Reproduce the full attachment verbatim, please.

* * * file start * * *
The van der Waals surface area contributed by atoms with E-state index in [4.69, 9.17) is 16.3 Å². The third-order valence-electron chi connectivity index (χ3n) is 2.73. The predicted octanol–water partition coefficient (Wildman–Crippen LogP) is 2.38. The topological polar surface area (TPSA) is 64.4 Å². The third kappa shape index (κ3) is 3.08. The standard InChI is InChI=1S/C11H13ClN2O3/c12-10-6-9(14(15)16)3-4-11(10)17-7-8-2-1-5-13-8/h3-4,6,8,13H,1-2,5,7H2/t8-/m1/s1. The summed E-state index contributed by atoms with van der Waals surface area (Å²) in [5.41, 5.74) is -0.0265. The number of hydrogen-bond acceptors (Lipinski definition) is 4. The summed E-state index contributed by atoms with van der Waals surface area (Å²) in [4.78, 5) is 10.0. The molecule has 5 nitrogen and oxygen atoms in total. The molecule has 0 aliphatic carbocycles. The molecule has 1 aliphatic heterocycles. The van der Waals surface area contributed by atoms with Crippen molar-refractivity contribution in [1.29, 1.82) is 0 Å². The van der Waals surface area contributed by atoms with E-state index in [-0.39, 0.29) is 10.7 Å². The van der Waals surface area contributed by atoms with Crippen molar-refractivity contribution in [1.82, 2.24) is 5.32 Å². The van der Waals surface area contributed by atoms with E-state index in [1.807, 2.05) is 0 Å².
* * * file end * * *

The van der Waals surface area contributed by atoms with E-state index in [4.69, 9.17) is 16.3 Å². The third-order valence-electron chi connectivity index (χ3n) is 2.73. The predicted octanol–water partition coefficient (Wildman–Crippen LogP) is 2.38. The topological polar surface area (TPSA) is 64.4 Å². The third kappa shape index (κ3) is 3.08. The standard InChI is InChI=1S/C11H13ClN2O3/c12-10-6-9(14(15)16)3-4-11(10)17-7-8-2-1-5-13-8/h3-4,6,8,13H,1-2,5,7H2/t8-/m1/s1. The summed E-state index contributed by atoms with van der Waals surface area (Å²) in [5.41, 5.74) is -0.0265. The number of hydrogen-bond acceptors (Lipinski definition) is 4. The summed E-state index contributed by atoms with van der Waals surface area (Å²) in [4.78, 5) is 10.0. The molecule has 5 nitrogen and oxygen atoms in total. The molecule has 0 aliphatic carbocycles. The molecule has 1 aliphatic heterocycles. The van der Waals surface area contributed by atoms with Crippen molar-refractivity contribution in [1.29, 1.82) is 0 Å². The van der Waals surface area contributed by atoms with E-state index in [-0.39, 0.29) is 10.7 Å². The van der Waals surface area contributed by atoms with Crippen molar-refractivity contribution in [1.82, 2.24) is 5.32 Å². The van der Waals surface area contributed by atoms with E-state index in [1.807, 2.05) is 0 Å².